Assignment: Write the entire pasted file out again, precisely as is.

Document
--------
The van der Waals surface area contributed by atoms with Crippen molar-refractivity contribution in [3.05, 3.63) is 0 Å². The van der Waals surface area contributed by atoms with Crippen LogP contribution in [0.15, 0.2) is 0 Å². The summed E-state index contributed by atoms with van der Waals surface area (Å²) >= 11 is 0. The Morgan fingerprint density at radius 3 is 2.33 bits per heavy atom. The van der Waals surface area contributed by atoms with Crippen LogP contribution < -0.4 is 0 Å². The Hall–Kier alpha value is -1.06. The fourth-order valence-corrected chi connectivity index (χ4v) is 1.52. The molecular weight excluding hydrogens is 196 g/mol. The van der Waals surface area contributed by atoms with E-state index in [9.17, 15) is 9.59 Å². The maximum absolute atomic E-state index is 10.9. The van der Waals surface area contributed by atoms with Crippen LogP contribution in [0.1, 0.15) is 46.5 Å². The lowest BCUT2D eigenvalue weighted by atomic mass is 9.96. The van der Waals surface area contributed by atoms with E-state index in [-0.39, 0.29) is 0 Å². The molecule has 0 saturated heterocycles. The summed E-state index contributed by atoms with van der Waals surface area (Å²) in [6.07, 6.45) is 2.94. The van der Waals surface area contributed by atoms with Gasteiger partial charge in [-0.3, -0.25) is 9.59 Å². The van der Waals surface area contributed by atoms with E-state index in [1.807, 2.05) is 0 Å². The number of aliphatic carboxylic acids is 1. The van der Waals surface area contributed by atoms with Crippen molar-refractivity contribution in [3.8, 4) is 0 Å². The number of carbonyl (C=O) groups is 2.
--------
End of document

The van der Waals surface area contributed by atoms with Crippen molar-refractivity contribution in [3.05, 3.63) is 0 Å². The van der Waals surface area contributed by atoms with Crippen LogP contribution in [0.15, 0.2) is 0 Å². The summed E-state index contributed by atoms with van der Waals surface area (Å²) >= 11 is 0. The Morgan fingerprint density at radius 3 is 2.33 bits per heavy atom. The van der Waals surface area contributed by atoms with Crippen LogP contribution < -0.4 is 0 Å². The Hall–Kier alpha value is -1.06. The fourth-order valence-corrected chi connectivity index (χ4v) is 1.52. The molecular weight excluding hydrogens is 196 g/mol. The van der Waals surface area contributed by atoms with E-state index in [9.17, 15) is 9.59 Å². The maximum absolute atomic E-state index is 10.9. The van der Waals surface area contributed by atoms with Crippen LogP contribution in [0.1, 0.15) is 46.5 Å². The lowest BCUT2D eigenvalue weighted by atomic mass is 9.96. The van der Waals surface area contributed by atoms with E-state index in [-0.39, 0.29) is 0 Å². The molecule has 0 saturated heterocycles. The summed E-state index contributed by atoms with van der Waals surface area (Å²) in [6.07, 6.45) is 2.94. The van der Waals surface area contributed by atoms with Gasteiger partial charge in [-0.3, -0.25) is 9.59 Å². The van der Waals surface area contributed by atoms with E-state index in [1.807, 2.05) is 0 Å². The number of aliphatic carboxylic acids is 1. The van der Waals surface area contributed by atoms with Crippen molar-refractivity contribution in [3.8, 4) is 0 Å². The number of carbonyl (C=O) groups is 2.